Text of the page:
We recommend these approaches to care for your child with a common cold:
- Encourage lots of fluid intake. While sick children may not feel like eating, it is important to ensure they stay hydrated. If they refuse milk/formula, you can try Pedialyte, which is available in your local grocery store/pharmacy. A properly hydrated child will urinate at least three times in a 24-hour period.
- Treat fevers with baby/child-strength Tylenol (older than two months) and/or baby/child-strength Motrin (older than six months)
- Try steam. Run your shower with hot water and let your bathroom steam up. Sit in the bathroom with your child for 10 to 15 minutes and let him or her breathe in the steam. Do not let the baby touch the hot water.
- Use nasal saline drops and gently suction out your child’s nose.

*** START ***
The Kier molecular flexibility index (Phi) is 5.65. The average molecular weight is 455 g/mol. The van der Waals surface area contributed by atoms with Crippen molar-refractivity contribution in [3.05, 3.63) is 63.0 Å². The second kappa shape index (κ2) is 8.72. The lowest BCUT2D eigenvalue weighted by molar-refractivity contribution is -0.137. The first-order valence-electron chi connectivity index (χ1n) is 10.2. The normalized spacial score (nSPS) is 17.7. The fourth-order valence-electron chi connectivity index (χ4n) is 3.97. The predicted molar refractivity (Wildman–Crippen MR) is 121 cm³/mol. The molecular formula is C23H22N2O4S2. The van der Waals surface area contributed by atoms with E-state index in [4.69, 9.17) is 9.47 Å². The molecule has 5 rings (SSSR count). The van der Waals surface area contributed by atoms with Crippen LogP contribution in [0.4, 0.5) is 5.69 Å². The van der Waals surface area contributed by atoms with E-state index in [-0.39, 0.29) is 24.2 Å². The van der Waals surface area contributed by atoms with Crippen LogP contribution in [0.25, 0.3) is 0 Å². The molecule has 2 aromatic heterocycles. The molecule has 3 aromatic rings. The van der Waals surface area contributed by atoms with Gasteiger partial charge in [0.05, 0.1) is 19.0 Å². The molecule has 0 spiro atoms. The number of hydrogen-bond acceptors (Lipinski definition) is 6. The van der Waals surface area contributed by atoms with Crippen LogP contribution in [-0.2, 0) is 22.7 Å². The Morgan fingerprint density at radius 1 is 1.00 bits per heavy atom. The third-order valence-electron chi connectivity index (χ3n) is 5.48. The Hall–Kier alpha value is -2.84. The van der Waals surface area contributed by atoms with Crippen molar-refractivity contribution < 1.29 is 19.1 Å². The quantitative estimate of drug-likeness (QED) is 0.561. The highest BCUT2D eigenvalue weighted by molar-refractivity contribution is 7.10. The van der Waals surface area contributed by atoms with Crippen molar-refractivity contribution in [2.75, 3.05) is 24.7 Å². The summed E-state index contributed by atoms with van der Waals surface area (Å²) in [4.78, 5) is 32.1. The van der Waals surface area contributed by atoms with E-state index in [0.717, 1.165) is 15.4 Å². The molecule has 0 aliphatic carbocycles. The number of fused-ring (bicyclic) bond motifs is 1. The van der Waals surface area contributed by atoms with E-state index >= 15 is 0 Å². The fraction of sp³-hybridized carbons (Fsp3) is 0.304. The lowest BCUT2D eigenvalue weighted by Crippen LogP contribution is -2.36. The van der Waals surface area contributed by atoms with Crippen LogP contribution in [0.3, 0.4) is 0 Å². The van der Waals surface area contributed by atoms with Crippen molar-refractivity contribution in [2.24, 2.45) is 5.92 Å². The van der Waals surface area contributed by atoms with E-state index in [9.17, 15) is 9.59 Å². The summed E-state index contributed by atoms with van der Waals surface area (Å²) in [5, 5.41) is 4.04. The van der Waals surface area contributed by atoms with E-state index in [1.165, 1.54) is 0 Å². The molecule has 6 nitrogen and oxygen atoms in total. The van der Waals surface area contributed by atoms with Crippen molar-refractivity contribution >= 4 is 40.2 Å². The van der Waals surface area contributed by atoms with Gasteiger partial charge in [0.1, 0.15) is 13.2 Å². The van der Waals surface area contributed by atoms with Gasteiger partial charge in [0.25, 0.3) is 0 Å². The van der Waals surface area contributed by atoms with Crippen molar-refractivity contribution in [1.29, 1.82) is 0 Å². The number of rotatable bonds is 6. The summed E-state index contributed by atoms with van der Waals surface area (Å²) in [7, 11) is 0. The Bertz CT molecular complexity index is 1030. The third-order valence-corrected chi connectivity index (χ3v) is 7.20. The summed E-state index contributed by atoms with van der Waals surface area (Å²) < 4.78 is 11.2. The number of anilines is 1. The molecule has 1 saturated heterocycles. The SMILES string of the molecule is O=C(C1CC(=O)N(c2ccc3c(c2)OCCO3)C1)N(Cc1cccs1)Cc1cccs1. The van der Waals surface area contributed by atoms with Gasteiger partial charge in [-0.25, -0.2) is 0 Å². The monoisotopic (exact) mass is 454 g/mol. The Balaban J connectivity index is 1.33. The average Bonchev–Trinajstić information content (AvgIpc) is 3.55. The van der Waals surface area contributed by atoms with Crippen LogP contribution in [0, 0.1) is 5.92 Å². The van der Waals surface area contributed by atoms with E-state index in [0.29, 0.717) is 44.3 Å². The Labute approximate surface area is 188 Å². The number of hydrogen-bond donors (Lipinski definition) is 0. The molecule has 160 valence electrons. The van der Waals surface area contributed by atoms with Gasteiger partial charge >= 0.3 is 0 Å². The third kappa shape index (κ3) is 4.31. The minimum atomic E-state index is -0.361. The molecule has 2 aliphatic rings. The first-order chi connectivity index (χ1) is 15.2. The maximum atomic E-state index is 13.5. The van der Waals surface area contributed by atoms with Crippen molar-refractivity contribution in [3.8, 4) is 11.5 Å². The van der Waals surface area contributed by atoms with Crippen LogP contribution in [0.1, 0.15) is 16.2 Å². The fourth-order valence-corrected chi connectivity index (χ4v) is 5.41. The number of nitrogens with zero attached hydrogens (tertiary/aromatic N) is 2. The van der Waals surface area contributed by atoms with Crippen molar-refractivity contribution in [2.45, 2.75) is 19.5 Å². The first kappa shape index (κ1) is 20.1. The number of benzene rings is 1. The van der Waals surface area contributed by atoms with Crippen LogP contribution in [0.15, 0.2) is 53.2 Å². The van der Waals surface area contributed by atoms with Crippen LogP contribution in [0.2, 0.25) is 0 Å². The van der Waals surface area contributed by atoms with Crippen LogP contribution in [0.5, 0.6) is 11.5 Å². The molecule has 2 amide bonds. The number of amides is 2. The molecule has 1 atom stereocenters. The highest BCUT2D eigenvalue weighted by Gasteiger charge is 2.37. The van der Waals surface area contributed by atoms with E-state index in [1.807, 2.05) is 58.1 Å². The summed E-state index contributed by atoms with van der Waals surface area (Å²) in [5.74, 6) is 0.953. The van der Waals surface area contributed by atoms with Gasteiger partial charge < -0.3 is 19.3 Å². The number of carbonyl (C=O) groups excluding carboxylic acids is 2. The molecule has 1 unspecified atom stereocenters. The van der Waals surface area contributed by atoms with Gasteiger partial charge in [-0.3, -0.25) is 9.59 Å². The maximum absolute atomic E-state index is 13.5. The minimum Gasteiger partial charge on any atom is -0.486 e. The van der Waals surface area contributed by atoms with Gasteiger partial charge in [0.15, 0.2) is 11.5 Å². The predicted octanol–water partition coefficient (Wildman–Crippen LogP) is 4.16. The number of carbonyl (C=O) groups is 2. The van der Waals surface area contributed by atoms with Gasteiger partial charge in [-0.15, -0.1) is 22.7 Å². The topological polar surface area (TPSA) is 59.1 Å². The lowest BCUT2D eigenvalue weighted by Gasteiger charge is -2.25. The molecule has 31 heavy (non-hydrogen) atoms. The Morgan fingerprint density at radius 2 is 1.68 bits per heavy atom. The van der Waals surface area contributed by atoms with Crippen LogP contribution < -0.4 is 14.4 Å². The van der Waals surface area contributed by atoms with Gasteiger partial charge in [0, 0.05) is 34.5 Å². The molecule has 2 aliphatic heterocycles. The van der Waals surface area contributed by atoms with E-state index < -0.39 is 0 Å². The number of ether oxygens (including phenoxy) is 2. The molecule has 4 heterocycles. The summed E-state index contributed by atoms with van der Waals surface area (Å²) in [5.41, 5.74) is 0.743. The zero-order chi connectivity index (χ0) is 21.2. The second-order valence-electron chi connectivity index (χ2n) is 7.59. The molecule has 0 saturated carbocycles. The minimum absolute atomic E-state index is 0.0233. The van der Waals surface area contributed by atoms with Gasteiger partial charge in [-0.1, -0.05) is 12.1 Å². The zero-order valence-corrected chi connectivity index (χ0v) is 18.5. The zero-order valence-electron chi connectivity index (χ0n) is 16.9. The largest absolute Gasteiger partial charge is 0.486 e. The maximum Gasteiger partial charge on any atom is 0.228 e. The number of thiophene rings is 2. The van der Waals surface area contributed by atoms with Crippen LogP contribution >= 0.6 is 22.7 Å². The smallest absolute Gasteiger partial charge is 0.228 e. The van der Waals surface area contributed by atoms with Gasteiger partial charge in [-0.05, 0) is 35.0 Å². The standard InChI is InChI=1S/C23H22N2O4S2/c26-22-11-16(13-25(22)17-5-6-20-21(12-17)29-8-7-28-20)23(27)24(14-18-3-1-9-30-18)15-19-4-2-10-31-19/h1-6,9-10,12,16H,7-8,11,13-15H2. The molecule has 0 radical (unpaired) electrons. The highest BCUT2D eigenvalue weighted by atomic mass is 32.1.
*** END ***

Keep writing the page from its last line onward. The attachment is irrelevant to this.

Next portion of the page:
- Use a sterilized cool mist humidifier in your child’s room.
If your child is having any difficulty breathing (breathing very hard or very quickly), is in pain, is not acting well or the fever persists for longer than three days, please call the office and speak to a doctor.
Persistent cough. It is very common for a cough to persist after a cold gets better. A cough can be especially worse at night and disturb a child’s sleep. We do not recommend any of the over-the-counter cough medications as many of them have not been tested in children and have side effects. If your child is otherwise well and acting normally, try:
- Honey. After your child’s first birthday, you can give your child a small amount of honey. We recommend buckwheat (dark) honey. Give your child a teaspoonful a few times per day, preferably right before bedtime. It is not safe to give a child honey before his or her first birthday.
- Steam. Sit with your child in a steamy bathroom.
- Over-the-counter medicine. Baby/child-strength Motrin/Tylenol can be helpful. If your child needs these medications for more than two days in a row, please call the office and speak to a doctor.
If your child has difficulty breathing (breathing very hard or very fast), has a history of asthma, has a cough that has lasted longer than four weeks, or if you have any other concerns, please call our office and speak to a doctor.